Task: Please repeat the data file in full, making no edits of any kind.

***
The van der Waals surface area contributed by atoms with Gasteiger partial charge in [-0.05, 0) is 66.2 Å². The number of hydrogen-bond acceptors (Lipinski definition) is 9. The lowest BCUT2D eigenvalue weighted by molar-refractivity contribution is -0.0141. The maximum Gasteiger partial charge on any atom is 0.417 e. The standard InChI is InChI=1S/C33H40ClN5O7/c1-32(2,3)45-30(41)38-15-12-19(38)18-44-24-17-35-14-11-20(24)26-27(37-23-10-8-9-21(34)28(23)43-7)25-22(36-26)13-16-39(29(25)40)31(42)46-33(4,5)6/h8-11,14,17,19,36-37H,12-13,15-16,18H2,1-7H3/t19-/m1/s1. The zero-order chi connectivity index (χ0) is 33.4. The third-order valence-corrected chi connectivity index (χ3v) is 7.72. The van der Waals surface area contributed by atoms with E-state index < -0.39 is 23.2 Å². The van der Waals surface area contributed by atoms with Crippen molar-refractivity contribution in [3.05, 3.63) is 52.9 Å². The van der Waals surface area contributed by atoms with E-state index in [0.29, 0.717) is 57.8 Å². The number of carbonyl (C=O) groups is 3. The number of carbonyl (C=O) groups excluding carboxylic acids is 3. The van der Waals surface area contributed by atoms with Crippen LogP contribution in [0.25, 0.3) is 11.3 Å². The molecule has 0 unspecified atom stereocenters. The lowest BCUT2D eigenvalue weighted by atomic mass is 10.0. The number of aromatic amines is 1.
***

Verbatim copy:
The van der Waals surface area contributed by atoms with Gasteiger partial charge in [-0.05, 0) is 66.2 Å². The number of hydrogen-bond acceptors (Lipinski definition) is 9. The lowest BCUT2D eigenvalue weighted by molar-refractivity contribution is -0.0141. The maximum Gasteiger partial charge on any atom is 0.417 e. The standard InChI is InChI=1S/C33H40ClN5O7/c1-32(2,3)45-30(41)38-15-12-19(38)18-44-24-17-35-14-11-20(24)26-27(37-23-10-8-9-21(34)28(23)43-7)25-22(36-26)13-16-39(29(25)40)31(42)46-33(4,5)6/h8-11,14,17,19,36-37H,12-13,15-16,18H2,1-7H3/t19-/m1/s1. The zero-order chi connectivity index (χ0) is 33.4. The third-order valence-corrected chi connectivity index (χ3v) is 7.72. The van der Waals surface area contributed by atoms with E-state index < -0.39 is 23.2 Å². The van der Waals surface area contributed by atoms with Crippen molar-refractivity contribution in [3.05, 3.63) is 52.9 Å². The van der Waals surface area contributed by atoms with E-state index in [0.29, 0.717) is 57.8 Å². The number of carbonyl (C=O) groups is 3. The number of carbonyl (C=O) groups excluding carboxylic acids is 3. The van der Waals surface area contributed by atoms with Crippen LogP contribution in [0.25, 0.3) is 11.3 Å². The molecule has 0 unspecified atom stereocenters. The lowest BCUT2D eigenvalue weighted by atomic mass is 10.0. The number of aromatic amines is 1.